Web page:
Today we took a break from the hustle and bustle of the city and ventured out, by bus, to the lovely town of Oxford. It was about an hour and a half ride from Victoria Station to the city centre. Initially, some issues with online ticketing made me wary of the excursion, but we met a very nice and helpful bus driver who not only informed us on all the details the website failed to provide, but also a partial refund because we were overcharged. It was third-best display of customer service I’ve experienced in the UK, the first being our quick-footed guide at Heathrow upon our arrival; the second being the friendly associate of the owner of our flat in Edinburgh. Unfortunately, customer service doesn’t seem to be a top priority in jolly old England.
When we arrived in Oxford, we set off for Christ Church, one of the largest colleges in Oxford. Apparently a whole host of famous people attended the school, namely John Wesley (I guess we paid our dues as alumni from Southern Methodist University). However, we were there for another reason–it hosts the inspiration for the Great Hall of Hogwart’s in the Harry Potter movies as well as the main staircase where Professor McGonagall greets Harry and his friends upon their arrival. Pictures will be posted soon!
We had lunch at a sandwich shop in the covered market, a collection of pop-up shops that became permanent over the years. The shops sold a wide range of things from clothing to fresh meat. It wasn’t super impressive, but it was a quaint place to stop for a bite to eat.
Next on our list was the Ashmolean Museum. I know what you’re thinking: I thought she said she was done with museums. Well, so did I. Funny enough, Ali and I actually enjoyed this museum more than Snigdha, and, for the first time, we found ourselves slowing HER down. I liked it because it was more of a natural history museum rather than one full of art. Side note: one of the attendants asked me if we were from North America and then if I had heard of Pocahontas. Turns out they had Chief Powhatan’s mantle which was actually really cool. I found it funny though because the attendant thought I could possibly be Canadian (“North American”) and that she later confessed to me that she had always thought Pocahontas was just a story and had been surprised to discover she was a real person. Silly Brits! Clearly they don’t teach American history in schools.
Then, we ventured to a pub called The Eagle and Child– the locals call it The Bird and Baby (it took me a while, but I finally put two and two together…). This pub is important because it was where C.S. Lewis and J.R. Tolkien, along with other members of The Inklings, would meet to discuss the books they were writing. It was cool to imagine those two grabbing a pint and having theological discussions which would later serve as material for their literary classics.
Our final stop was the Bodleian Library, the location of more scenes from Harry Potter: the Hogwarts infirmary and library. Unfortunately, it seems that the folks at Bodleian have caught wise and have raised the entry fee considerably, considering that it originally was free. Unwilling to fork over the admission fee for the tour of the library, we settled for a £1 self-guided tour of the Divinity School (where the infirmary scenes were). My favorite part of this part of our day was that we kept seeing college students walking out of the adjacent classrooms wearing mortarboard caps and gowns. Before we went into the Divinity School we ran into an old acquaintance from SMU who has spent the last year studying abroad in Oxford, which was an awesome random happenstance. She informed us that the students have to wear the caps and gowns during examinations. Silly Brits and their insistence on archaic traditions. Although, I’ll admit, it’s kind of cool. However, I think I’d find it a tidbit distracting.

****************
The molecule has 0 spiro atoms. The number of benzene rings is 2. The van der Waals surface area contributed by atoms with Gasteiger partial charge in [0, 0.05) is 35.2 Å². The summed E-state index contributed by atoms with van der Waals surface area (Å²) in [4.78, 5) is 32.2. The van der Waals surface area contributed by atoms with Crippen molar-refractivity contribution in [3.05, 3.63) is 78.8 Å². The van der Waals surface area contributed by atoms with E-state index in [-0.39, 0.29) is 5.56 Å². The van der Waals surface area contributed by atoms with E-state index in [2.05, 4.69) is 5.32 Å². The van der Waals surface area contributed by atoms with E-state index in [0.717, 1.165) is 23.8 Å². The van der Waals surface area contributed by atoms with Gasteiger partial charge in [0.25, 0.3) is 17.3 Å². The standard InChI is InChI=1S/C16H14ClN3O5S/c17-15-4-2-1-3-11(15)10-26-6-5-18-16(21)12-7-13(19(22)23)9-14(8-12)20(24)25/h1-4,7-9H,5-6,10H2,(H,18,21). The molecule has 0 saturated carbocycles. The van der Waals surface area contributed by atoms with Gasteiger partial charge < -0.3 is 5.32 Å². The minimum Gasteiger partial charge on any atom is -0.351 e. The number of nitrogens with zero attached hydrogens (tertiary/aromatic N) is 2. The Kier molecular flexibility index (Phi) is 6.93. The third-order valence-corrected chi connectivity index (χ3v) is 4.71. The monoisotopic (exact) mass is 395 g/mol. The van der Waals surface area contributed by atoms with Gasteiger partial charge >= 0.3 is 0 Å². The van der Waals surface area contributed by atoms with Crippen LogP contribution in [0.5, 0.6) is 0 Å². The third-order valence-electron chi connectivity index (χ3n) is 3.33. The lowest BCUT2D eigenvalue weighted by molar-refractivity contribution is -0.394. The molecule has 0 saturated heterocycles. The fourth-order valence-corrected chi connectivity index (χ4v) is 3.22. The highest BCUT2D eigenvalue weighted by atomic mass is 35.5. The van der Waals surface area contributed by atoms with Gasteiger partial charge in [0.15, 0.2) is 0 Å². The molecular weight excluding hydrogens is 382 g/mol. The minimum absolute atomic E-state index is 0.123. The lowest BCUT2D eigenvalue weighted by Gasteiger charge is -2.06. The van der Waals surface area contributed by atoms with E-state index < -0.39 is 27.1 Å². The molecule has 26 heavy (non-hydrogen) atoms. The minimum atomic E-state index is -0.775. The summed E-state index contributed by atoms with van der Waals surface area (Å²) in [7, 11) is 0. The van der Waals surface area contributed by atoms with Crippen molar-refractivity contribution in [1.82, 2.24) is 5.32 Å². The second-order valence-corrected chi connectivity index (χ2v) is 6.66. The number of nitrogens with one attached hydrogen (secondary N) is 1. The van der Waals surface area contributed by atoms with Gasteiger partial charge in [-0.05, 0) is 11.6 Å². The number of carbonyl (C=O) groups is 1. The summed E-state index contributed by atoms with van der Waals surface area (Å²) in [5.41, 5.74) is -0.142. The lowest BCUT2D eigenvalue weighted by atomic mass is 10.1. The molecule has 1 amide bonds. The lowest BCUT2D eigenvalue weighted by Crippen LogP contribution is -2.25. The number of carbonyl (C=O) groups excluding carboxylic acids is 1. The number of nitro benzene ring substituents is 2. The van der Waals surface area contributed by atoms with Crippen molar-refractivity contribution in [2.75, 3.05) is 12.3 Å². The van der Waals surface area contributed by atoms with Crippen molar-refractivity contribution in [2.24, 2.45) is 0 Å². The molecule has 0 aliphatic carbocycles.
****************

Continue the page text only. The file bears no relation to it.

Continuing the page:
Our country excursion nearing it’s end, we decided to head back to the bus station to catch a ride back home. Good thing we decided to head back when we did, too, because about three minutes from the station, we got caught in a tremendous downpour and had to walk the rest of the way in the pouring rain. Thankfully, Ali and I lived up to my Dad’s personal motto, and, in “anticipating” the coming showers, we had worn boots and brought along umbrellas and rain slickers–all came in handy. We rode the bus back to King’s Cross Station and ended our Harry Potter Day with a stop at Platform 9 3/4 (a display setup in the station in honor of the film). Once again, photos are pending.
Tonight we made our last homemade meal in our flat, a delicious mix-mash of ingredients because we had to get rid of our extra food. And now we are all hanging out in the flat watching Pride & Prejudice. Tomorrow is our last day in the UK. Tonight is our last night in this particular flat. In the morning we have to check into a hotel because we failed to book the correct amount of days with the flat owners. But, don’t feel bad for us. My Nana has blessed us with a room in a swanky concept hotel a few minutes walk away from our current location. We shall sleep and eat well, indeed.